For individuals recovering from stroke, self-efficacy improves rates of recovery through increased motor function and balance after stroke (Hellström, Lindmark, Wahlberg, & Fugl-Meyer, 2003).  In a study of risk reduction, self-efficacy around self-care and medication management significantly improved behavioral practices of patients with stroke risk (Ireland et al., 2010).

Finally, research suggests that stroke prevention programs should improve on self-efficacy in increasing intentional exercise and health-related beliefs of individuals at-risk for stroke (Sullivan et al., 2008).  Self-efficacy supports an individual’s ability to govern their own life and make their choices  regarding their healthcare.  For older adults especially, increasing understanding and ability to actively participate in  own recovery is a more holistic and long-term preventive healthcare.


3. Social support and staying connected with others.

The third strategy for improving stroke prevention is to increase your level of social support and connection with others, including healthcare providers, peers, and family.  When people feel connected to those around them, especially healthcare professionals, they feel more motivated to positively respond to their advice and are more willing to engage openly with them about their needs (Morris et al, 2012).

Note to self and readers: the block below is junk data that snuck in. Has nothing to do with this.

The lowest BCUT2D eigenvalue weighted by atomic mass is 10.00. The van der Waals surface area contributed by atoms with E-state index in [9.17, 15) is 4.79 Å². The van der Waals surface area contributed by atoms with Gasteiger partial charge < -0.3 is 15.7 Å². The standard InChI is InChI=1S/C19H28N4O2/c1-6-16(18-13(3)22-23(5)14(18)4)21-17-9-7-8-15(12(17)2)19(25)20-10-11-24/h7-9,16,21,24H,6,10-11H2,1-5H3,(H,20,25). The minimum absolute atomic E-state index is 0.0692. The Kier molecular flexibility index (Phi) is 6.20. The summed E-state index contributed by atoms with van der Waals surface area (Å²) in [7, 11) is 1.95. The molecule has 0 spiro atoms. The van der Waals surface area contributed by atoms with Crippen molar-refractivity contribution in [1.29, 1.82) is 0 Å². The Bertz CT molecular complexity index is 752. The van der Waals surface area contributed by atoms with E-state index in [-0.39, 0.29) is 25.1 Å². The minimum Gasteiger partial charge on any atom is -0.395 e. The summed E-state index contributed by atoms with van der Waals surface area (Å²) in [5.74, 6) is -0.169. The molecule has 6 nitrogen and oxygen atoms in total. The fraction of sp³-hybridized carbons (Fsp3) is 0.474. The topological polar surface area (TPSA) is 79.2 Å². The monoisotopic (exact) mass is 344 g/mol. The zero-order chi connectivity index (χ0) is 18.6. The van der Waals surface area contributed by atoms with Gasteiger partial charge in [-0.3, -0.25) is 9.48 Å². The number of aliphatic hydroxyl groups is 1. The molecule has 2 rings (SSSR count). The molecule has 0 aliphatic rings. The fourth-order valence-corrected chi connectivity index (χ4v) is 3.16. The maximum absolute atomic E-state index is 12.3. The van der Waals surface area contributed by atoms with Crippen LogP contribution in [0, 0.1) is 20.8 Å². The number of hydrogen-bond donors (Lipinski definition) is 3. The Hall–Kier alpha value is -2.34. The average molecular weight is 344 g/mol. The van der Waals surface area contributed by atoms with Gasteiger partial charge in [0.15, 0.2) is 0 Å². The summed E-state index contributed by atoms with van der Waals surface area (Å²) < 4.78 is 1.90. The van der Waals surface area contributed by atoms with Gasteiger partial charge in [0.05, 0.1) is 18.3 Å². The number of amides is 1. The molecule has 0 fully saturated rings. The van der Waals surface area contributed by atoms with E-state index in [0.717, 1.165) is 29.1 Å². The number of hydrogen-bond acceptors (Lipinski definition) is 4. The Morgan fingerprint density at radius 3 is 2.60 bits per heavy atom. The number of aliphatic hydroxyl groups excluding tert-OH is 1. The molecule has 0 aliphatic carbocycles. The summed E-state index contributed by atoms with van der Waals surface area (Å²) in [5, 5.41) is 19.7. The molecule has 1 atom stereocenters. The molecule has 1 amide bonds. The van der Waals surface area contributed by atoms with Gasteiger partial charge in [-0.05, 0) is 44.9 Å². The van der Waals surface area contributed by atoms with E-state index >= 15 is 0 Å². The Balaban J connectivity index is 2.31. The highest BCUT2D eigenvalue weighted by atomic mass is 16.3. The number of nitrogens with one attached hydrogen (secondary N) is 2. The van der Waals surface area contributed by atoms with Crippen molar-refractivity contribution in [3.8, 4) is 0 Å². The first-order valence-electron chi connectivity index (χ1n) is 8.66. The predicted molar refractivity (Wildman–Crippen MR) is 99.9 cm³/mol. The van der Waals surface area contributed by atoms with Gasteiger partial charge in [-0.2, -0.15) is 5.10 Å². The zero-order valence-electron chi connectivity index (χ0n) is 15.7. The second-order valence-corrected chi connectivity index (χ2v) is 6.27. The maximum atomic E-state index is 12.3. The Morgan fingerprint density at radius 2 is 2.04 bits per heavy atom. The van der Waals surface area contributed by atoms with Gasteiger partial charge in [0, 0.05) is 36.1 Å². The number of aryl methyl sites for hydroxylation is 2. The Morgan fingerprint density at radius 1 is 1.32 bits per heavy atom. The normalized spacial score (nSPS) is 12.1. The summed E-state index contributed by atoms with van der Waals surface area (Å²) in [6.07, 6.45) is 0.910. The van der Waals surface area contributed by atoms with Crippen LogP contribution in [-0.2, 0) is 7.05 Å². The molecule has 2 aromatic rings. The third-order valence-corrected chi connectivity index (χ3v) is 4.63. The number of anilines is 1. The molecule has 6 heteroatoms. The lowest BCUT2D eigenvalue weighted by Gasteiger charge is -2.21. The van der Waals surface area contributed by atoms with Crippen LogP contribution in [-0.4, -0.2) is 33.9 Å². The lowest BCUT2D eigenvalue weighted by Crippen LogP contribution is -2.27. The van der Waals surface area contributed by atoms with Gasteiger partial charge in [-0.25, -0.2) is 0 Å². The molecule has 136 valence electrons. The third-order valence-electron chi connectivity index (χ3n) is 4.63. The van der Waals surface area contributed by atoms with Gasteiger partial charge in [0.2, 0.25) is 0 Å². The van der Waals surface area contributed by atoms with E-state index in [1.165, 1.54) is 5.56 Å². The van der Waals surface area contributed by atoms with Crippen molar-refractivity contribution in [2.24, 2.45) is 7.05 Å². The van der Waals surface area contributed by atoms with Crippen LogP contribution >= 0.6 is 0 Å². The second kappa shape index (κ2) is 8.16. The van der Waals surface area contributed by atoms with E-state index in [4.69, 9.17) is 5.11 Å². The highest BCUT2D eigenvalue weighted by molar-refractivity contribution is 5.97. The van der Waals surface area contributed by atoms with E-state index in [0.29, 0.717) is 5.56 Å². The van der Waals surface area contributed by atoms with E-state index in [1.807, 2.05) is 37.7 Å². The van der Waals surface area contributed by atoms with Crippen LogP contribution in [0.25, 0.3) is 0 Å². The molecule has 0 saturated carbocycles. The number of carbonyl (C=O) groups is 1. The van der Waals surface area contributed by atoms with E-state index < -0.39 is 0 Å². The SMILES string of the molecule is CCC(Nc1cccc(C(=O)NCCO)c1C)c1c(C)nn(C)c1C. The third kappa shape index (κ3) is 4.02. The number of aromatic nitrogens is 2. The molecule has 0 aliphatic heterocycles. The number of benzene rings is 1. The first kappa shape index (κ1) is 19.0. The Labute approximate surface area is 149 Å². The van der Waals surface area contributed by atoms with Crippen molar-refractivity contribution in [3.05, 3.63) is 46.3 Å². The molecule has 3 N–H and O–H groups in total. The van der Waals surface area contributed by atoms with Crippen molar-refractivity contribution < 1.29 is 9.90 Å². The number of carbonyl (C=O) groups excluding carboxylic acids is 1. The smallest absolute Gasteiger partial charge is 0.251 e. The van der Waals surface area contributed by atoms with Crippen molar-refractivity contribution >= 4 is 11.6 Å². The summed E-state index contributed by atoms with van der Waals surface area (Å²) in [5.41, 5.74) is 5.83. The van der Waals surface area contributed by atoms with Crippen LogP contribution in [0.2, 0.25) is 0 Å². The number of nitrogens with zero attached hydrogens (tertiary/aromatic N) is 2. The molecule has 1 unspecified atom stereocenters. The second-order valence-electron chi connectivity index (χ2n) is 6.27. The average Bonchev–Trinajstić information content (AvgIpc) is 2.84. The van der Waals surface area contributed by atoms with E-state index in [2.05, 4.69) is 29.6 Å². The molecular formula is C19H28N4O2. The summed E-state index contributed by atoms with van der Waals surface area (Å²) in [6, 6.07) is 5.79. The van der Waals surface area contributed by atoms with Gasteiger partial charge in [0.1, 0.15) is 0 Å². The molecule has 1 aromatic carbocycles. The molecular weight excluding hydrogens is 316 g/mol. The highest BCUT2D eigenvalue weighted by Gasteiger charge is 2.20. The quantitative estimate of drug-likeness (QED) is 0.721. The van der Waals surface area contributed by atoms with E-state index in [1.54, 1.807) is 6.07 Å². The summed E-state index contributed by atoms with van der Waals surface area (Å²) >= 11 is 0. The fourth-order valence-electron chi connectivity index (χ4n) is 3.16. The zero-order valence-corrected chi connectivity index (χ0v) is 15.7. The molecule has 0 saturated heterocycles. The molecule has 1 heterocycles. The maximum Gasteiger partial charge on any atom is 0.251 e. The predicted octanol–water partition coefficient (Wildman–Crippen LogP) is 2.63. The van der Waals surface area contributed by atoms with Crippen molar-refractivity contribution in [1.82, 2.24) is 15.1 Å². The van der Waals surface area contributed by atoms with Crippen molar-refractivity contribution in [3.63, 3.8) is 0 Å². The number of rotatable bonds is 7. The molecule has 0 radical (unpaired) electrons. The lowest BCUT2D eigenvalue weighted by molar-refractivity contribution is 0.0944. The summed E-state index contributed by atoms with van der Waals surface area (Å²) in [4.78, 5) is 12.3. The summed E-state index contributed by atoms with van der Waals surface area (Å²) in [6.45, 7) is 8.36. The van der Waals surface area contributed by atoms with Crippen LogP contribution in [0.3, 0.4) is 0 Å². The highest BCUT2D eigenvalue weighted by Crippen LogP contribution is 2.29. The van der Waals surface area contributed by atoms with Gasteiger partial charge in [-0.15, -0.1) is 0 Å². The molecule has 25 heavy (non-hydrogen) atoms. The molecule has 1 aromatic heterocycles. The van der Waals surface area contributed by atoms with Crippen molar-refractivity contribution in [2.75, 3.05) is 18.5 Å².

In previous research, lack of a strong social network has been associated with increased risk of stroke and coronary artery disease (Nagayoshi et al., 2014), and patients high in social support show the greatest level of recovery post-injury over time compared to patients with low social support (Glass & Maddox, 1992).

Improving social support for individuals at-risk for stroke improves positive emotions, increases life satisfaction, and provides motivation to maintain physical activity (Morris et al., 2012).  Furthermore, the connection to physical health professionals and physicians reduces feelings of loneliness and provides emotional support and encouragement (Morris et al., 2012).

Finally, developing close bonds with peers allows  one to create a shared motivation and opportunity to challenge cognitive distortions about ability to maintain preventative strategies (Morris et al., 2012).  Social support promotes resilience through connection while also supporting optimism, adaptive coping, self-efficacy, and control.


Psychosocial protective factors must be considered in addition to the physical factors in preventing stroke.  Optimism and adaptive coping, self-efficacy, and social support help maintain physical health strategies for stroke prevention while increasing an individual’s motivation and understanding of their healthcare.

Without these essential components, long-term adherence to exercise regimes (a primary preventive strategy for stroke) remains inconsistent, with one not taking full advantage of the benefits from exercise and the other physical health approaches (Morris et al., 2012).  Supporting stroke prevention strategies through the inclusion of psychosocial factors can:

  • reduce incidence of stroke,
  • create a more resilient aging population, and
  • reduce the burden on caregivers and the U.S. healthcare system.




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Brainin, M., & Dachenhausen, A. (2013). Psychosocial distress, an underinvestigated risk factor for stroke. Stroke, 44(2), 305–306. doi:10.1161/STROKEAHA.112.680736

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Folkman, S., & Lazarus, R. S. (1985). If it changes it must be a process: Study of emotion and coping during three stages of a college examination. Journal of Personality and Social Psychology, 48(1), 150–170. doi:10.1037/0022-3514.48.1.150